Kenneth Alven Brett
Born: Sept. 18, 1948 in Brooklyn, N.Y.
Died: Nov. 18, 2003 in Spokane, Wash.
Debut: 1967 | Pos: P
H: 5'11" | W: 195 | B: L | R: L
>> Visit the Ken Brett biography on Baseball Almanac for complete statistics.
Ken Brett, the brother of Hall of Famer George Brett and the youngest pitcher in World Series history, died on Nov. 18 in Spokane, Wash. after a long battle with brain cancer. He was 55.
In 14 seasons in the major leagues, Brett was 83-85 with a 3.93 ERA in 1,526.1 innings pitched.
He was also a pitcher who could hit, compiling a .262 average with 10 home runs and 44 RBI in 347 career at-bats. In 1973, while pitching for the Phillies, he set a record for pitchers when he hit a home run in four straight starts.
His two best seasons came in 1973 and 1974 when he posted a 13-9 record each season. In 1973, he had a 3.44 ERA and a 3.30 in 1974. He was the winning pitcher in the 1974 All-Star Game held in Pittsburgh.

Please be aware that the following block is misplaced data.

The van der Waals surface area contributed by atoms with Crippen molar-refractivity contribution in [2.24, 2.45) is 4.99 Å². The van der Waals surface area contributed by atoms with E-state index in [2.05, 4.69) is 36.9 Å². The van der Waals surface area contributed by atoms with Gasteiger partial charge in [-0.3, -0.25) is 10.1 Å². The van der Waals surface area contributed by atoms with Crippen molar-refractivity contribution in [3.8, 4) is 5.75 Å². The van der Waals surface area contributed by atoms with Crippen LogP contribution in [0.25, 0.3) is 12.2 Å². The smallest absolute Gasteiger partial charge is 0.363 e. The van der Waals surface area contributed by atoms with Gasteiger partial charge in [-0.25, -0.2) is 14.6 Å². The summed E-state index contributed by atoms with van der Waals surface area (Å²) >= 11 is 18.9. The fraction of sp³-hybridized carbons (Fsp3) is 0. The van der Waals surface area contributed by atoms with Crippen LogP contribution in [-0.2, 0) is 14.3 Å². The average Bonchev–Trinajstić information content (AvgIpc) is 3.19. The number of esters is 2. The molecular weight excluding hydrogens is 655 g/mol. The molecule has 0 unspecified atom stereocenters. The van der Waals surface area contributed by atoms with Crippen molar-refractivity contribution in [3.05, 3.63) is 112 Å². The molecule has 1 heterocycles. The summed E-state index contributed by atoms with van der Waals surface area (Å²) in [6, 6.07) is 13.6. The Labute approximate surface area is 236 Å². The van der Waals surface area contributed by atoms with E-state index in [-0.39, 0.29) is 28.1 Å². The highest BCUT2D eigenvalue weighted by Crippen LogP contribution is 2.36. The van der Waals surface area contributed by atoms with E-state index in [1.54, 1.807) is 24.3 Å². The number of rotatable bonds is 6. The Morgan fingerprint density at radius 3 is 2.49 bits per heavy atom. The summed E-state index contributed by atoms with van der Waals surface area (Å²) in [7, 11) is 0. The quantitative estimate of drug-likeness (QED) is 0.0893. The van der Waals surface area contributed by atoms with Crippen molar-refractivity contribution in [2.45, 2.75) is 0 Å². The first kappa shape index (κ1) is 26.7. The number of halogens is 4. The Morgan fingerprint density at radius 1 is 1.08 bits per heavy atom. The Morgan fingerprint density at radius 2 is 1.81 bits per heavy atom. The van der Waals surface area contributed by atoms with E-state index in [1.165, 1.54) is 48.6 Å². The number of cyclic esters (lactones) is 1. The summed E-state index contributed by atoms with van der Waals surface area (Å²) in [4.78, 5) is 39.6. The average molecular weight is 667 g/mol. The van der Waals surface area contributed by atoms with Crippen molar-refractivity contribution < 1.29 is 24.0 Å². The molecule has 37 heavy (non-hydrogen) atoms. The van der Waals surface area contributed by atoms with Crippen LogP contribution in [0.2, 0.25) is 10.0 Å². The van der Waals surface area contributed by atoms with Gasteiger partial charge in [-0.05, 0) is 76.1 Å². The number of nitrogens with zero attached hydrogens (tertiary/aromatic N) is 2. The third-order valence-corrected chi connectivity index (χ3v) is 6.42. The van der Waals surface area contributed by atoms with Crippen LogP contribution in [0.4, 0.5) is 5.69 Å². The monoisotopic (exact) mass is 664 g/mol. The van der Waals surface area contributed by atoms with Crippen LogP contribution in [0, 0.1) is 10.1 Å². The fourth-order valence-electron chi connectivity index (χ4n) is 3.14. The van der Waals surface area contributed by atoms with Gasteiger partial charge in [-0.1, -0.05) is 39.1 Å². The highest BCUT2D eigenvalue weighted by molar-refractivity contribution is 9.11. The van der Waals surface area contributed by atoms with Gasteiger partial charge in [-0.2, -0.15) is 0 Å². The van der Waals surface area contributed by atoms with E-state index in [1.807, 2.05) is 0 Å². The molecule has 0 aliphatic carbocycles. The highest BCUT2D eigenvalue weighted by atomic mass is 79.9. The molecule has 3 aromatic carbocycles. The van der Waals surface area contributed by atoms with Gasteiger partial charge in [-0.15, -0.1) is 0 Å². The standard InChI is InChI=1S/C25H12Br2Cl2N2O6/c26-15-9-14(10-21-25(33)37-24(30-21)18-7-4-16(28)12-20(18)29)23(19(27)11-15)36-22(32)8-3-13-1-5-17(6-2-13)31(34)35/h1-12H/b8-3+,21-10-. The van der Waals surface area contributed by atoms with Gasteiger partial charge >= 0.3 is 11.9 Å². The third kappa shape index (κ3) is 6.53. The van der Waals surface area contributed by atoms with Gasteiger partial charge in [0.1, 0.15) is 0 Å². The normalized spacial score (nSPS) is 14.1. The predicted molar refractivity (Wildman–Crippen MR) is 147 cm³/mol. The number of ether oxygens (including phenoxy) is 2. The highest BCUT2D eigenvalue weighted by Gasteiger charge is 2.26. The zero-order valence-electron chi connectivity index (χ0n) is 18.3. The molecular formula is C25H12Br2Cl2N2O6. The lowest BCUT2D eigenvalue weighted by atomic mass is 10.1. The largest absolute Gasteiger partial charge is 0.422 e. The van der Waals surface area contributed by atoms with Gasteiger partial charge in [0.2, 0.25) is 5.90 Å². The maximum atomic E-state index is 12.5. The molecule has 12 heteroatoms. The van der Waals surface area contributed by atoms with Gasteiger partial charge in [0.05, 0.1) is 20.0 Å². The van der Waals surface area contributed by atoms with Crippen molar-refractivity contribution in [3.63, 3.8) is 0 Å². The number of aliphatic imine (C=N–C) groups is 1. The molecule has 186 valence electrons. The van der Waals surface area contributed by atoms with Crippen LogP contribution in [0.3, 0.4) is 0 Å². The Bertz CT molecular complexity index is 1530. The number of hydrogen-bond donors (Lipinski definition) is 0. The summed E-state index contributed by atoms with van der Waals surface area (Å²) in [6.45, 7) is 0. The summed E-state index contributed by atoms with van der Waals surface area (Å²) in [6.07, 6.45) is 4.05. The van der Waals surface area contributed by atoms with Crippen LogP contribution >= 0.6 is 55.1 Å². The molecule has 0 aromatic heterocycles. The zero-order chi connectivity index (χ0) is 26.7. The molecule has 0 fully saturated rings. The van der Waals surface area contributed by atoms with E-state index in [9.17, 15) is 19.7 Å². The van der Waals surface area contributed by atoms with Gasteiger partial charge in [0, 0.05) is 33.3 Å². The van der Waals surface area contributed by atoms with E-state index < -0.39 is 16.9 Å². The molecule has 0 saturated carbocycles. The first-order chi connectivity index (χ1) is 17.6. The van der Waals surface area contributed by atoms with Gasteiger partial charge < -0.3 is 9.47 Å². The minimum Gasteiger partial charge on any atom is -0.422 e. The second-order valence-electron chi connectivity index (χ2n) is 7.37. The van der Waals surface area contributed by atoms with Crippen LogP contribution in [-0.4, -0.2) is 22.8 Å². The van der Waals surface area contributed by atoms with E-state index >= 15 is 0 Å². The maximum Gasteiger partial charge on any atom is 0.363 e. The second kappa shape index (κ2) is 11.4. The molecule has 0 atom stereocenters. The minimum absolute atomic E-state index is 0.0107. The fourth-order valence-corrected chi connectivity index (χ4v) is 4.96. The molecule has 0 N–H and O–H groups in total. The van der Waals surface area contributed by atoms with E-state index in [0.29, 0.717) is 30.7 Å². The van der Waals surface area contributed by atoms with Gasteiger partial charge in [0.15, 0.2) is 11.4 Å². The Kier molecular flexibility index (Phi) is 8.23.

Brett was most recently a part-owner of the Spokane Indians minor league baseball team and the Spokane Chiefs hockey team.
Ken Brett was drafted in first round (4th pick overall) of the 1966 amateur draft by the Boston Red Sox.
He made World Series history in 1967 when he pitched at just 19 years, one month old for the Boston Red Sox. He posted 1.1 scoreless innings against the St. Louis Cardinals.
In Oct. 1971, the Red Sox sent Brett, along with Billy Billy Conigliaro, Joe Lahoud, Jim Lonborg, Don Pavletich, and George Scott to the Milwaukee Brewers for Marty Pattin, Lew Krausse, Tommy Harper, and Pat Skrable.
He was traded again in Oct. 1972, this time with the Brewers sending him, Jim Lonborg, Ken Sanders, and Earl Stephenson to the Philadelphia Phillies for Don Money, John Vukovich, and Bill Champion.
A year later, in Oct. 1973, the Phillies sent him to the Pittsburgh Pirates for Cash -- actually player Dave Cash.
The trades continued in 1975, 1976 and 1977, with Brett spending time with the Yankees, White Sox and Angels. His other stops included the Twins, Dodgers and Royals.
He retired from baseball in 1981 and went on to work as a broadcaster for the Angels and Mariners. He moved to Spokane to help run the minor league teams that he co-owns with brothers George and Bobby.